PETALING JAYA: Former badminton great Ong Ewe Hock (pic) reckons the professional clubs now have a major role to play following the retirement of Lee Chong Wei.
The 47-year-old said badminton fans should keep their expectations low in the next couple of years.
At the moment, only world No. 20 Lee Zii Jia has established himself in the top-flight but the 21-year-old is not consistent.
Ewe Hock said there’s an urgency to create a bigger pool of talents to churn out promising players.
And for that to happen, the Badminton Association of Malaysia (BAM) and professional clubs must work hand in hand.
“The future certainly looks bleak,” lamented Ewe Hock.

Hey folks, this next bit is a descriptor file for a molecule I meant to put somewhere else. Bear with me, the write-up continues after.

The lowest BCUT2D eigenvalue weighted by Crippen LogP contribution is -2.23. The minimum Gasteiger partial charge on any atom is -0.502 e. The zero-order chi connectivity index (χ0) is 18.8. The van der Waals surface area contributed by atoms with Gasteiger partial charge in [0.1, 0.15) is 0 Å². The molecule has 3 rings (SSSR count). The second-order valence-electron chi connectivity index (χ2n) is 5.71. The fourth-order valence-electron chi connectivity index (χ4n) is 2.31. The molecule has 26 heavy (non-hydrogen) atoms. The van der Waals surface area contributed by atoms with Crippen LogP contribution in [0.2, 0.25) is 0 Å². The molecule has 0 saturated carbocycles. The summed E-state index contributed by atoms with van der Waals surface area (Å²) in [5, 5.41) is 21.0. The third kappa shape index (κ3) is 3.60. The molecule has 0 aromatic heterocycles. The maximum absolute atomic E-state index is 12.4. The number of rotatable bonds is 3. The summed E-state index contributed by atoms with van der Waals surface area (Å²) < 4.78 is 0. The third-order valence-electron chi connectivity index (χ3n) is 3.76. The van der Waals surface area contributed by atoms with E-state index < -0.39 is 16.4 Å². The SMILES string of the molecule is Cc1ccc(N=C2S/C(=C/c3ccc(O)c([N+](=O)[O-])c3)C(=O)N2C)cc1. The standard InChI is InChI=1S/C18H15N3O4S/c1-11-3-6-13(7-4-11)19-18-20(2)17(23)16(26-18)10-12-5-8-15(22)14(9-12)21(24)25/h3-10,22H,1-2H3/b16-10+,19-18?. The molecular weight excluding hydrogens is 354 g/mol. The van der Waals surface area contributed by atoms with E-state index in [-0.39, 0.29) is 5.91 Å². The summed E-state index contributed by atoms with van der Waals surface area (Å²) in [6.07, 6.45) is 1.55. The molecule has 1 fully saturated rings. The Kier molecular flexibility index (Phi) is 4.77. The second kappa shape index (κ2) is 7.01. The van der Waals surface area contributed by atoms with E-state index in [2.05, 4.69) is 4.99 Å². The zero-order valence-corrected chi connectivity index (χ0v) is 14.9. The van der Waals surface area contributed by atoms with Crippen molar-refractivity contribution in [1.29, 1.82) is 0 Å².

“Right now we only have a handful of players (nine) in the national singles squad. And we don’t know how many are coming up from the junior ranks.
“Take Indonesia for example, there’s no way we can compare to them. They have more than 40 decent players competing in the international circuit.
“And how were they able to come up with that amount? The answer is not all of them are from the national team.
“The clubs are also responsible for grooming these players.
“Decentralisation is the way to go now. Just take Taiwan for instance, their world No. 1 women’s singles shuttler Tai Tzu-ying is a product of the club system.
“We should be doing the same thing. We have many clubs running their own junior development programmes.
“If these players are good enough then they should be considered for selection to represent the country even if they are not from the national team,” added the Serdang Badminton Club president.
Ewe Hock, a two-time Malaysian Open champion, was the country’s top singles shuttler before leaving BAM in 2003.
He helped Malaysia finish thrice as runners-up in the Thomas Cup.